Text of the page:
|Statistics and Files|
|Nunburnholme Church||Distance: 15.0 miles (24.1 km)||Climbing: 703 metres|
|Grid Ref: SE848749||Time: 6-8 hours||Rating: Hard|
|GPX Route File||Google Earth File||About Nunburnholme|
|Nunburnholme Church||Distance: 15.0 miles (24.1 km)|
|Grid Ref: SE848749||Time: 6-8 hours|
|Climbing: 703 metres||Rating: Hard|
|GPX Route File||Google Earth File|
Summary: The 76 miles of the Yorkshire Wolds Way includes 40 miles of footpath and 16 miles of bridleway. The remaining 20 miles is either minor road, public path or byway open to all traffic. The idea for the Wolds Way came from the East Yorkshire and Derwent branch of the Ramblers Association. It became an official National Trail in 1982.
I decided to complete the Yorkshire Wolds Way in March 2003. Since I had moved to Beverley in 2000 I had been uninspired by the flat and open landscape. I was soon yearning for the rugged openness of the Yorkshire Dales that I had grown used to while living in Leeds. Despite the criticisms of the Beverley landscape I had enjoyed some nice walks in the area, particularly to the north west of Hull. It's just they were not challenging enough, no big climbs and no great distances. How could I remedy this? Walk the Yorkshire Wolds Way, that was how.
If I was asked to choose one stage of the Wolds Way to recommend as an introduction to walkers new to the area then this would be it. Between the start outside Nunburnholme church to the finish in Thixendale village lies some lovely viewpoints and wonderful dales. The walk begins by climbing out of Nunburnholme into Bratt Wood and further up through the wood to a crest near Wold Farm that commands splendid views of the town of Pocklington and of Kilnwick Percy House with its landscaped gardens and park. Continue on the marked way to Low Warrendale Farm that is fortunate to neighbour the lovely Warren Dale and Jenny Firkin Wood.
Follow a bridleway from Low Warrendale Farm to the public road and when you reach it turn right to climb steadily up a field and then alongside the edge of Warrendale Plantation until you cut left at the end of the tree line. Note you are standing at 200 metres above sea level now, a heady height for the wolds and 150 metres higher than from which you started.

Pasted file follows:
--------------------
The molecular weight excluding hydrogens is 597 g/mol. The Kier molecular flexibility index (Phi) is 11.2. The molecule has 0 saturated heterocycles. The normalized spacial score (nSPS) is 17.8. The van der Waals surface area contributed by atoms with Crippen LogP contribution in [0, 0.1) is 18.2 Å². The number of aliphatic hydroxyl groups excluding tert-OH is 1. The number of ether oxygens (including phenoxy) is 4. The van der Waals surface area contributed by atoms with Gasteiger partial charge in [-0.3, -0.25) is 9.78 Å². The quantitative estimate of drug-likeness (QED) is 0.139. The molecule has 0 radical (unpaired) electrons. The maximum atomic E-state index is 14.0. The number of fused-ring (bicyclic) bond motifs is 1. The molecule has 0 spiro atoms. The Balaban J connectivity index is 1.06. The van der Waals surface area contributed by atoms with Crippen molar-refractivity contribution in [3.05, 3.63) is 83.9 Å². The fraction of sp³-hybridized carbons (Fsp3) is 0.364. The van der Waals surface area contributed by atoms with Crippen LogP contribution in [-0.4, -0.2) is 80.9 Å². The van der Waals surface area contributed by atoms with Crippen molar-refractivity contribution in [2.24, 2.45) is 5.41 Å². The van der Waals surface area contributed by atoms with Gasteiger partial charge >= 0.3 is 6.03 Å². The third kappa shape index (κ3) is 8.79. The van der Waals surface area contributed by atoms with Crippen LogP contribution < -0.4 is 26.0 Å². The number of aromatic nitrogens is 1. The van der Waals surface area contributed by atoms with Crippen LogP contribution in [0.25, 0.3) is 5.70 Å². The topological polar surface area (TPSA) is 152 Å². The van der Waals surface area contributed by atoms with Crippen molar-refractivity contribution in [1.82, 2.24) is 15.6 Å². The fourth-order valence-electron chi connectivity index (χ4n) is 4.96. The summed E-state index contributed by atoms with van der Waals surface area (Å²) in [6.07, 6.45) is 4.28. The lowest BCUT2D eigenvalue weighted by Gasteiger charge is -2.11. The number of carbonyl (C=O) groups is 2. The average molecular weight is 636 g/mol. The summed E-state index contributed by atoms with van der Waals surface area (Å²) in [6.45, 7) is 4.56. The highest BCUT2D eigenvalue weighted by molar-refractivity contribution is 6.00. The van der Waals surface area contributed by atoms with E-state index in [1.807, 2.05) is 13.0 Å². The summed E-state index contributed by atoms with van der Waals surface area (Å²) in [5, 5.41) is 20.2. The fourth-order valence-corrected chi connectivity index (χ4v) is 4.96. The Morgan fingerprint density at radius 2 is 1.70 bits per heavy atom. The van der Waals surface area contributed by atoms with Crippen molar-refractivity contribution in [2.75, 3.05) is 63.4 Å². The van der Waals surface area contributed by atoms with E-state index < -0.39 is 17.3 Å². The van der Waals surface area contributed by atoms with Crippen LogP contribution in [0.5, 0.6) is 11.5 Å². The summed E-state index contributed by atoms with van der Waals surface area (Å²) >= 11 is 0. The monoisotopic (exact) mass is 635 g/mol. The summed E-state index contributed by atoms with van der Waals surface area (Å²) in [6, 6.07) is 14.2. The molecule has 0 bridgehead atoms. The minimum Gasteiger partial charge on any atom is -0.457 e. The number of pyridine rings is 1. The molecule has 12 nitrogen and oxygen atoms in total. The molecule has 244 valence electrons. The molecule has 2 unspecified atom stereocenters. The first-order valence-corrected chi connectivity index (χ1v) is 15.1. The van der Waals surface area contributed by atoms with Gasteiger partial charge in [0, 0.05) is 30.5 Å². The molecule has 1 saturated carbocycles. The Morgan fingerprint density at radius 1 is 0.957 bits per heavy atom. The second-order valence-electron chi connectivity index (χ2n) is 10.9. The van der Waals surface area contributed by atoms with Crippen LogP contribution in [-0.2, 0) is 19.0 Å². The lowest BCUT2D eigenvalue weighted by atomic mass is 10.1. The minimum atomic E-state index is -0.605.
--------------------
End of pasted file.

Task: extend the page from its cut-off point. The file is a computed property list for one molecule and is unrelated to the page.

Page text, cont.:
You will realise you are high when you have crossed the field because the land opens up in front of you as you walk to the edge of a ridge that gives great views of Millington village and the surrounding countryside. (by the way, take note to look out for the Millington Way Posts during this section of the walk) This view is with you for some time as you walk towards Warren Farm and further to the fringes of Sylvan Dale.
Sylvan Dale is one of the most inspiring places in the whole of the Yorkshire Wolds. As its name suggests it is exquisitely presented. As you approach it Sylvan Dale opens up in front of you and as you follow the track to the point of descent take a moment to look left and right along the contours of the dale. It beguiles but do not be seduced as there is a brutal climb to escape from it. It seduced me though being such a wonderful dale and though it has not got the woodland the name implies (dictionary term: sylvan = wooded and rural) it is a striking place. I took the opportunity to lunch in the sun trap at the bottom of the dale before steep and arduous climb out to Cow Moor.
From Cow Moor I continued along my merry way to Nettle Dale which had no sting, it was simply the latest in a series of beautiful dales to walk through. After Nettle Dale walk through the wooded avenues of Jessops Plantation and then follow the ridge of Pasture Dale until you emerge at a road junction. This last few miles has been a walk through or over dale after dale. It was a quiet and delightful few miles. There follows a three mile interlude into normal rural walking alongside cultivated fields and on bridleways and roads around the fringes of Huggate village until yet another dale is reached. This is Horse Dale which you descend into and shortly afterwards Horse Dale leads to a walk though Holm Dale.
The walk along the bottom of Holm Dale, a fantastic enclosure that you follow for about a mile ends with a climb out of it to the village of Fridaythorpe. Take care when crossing the busy A166 road and then take a detour to visit the quaint church with its unusual clock face that bears the inscription "Time is Short, Eternity is Long".
From Fridaythorpe follow the trail to West Dale and then Brubber Dale until crossing to another awesome place, Thixen Dale. You firstly drop into the dale and then turn sharply almost upon yourself to follow the dale out to the village bearing its name. This leg finishes in the village itself outside the church. This leg has been the best days wolds walking I have ever done. I look forward to continuing on to the walks to ending in Filey in 35 miles time. I am over half way having done 44 now.